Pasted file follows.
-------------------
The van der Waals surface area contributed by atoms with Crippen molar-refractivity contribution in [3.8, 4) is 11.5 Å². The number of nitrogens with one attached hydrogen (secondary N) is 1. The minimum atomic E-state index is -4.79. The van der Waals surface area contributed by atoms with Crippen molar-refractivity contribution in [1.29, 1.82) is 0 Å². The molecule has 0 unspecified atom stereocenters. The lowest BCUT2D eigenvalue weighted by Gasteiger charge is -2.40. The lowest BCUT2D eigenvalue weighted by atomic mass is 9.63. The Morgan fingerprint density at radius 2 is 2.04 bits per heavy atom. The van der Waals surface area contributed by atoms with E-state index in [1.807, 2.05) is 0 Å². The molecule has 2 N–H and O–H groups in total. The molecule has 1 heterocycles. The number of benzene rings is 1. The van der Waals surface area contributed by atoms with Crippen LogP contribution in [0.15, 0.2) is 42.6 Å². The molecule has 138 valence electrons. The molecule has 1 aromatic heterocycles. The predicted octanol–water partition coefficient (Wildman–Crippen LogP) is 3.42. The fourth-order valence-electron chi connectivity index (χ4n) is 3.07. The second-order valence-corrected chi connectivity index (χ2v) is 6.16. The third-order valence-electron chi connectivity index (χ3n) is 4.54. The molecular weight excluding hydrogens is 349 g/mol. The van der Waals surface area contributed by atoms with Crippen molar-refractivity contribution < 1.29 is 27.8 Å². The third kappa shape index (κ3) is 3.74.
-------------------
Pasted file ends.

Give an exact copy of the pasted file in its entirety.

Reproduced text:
The van der Waals surface area contributed by atoms with Crippen molar-refractivity contribution in [3.8, 4) is 11.5 Å². The number of nitrogens with one attached hydrogen (secondary N) is 1. The minimum atomic E-state index is -4.79. The van der Waals surface area contributed by atoms with Crippen molar-refractivity contribution in [1.29, 1.82) is 0 Å². The molecule has 0 unspecified atom stereocenters. The lowest BCUT2D eigenvalue weighted by Gasteiger charge is -2.40. The lowest BCUT2D eigenvalue weighted by atomic mass is 9.63. The Morgan fingerprint density at radius 2 is 2.04 bits per heavy atom. The van der Waals surface area contributed by atoms with E-state index in [1.807, 2.05) is 0 Å². The molecule has 2 N–H and O–H groups in total. The molecule has 1 heterocycles. The number of benzene rings is 1. The van der Waals surface area contributed by atoms with Crippen LogP contribution in [0.15, 0.2) is 42.6 Å². The molecule has 138 valence electrons. The molecule has 1 aromatic heterocycles. The predicted octanol–water partition coefficient (Wildman–Crippen LogP) is 3.42. The fourth-order valence-electron chi connectivity index (χ4n) is 3.07. The second-order valence-corrected chi connectivity index (χ2v) is 6.16. The third-order valence-electron chi connectivity index (χ3n) is 4.54. The molecular weight excluding hydrogens is 349 g/mol. The van der Waals surface area contributed by atoms with Crippen molar-refractivity contribution < 1.29 is 27.8 Å². The third kappa shape index (κ3) is 3.74.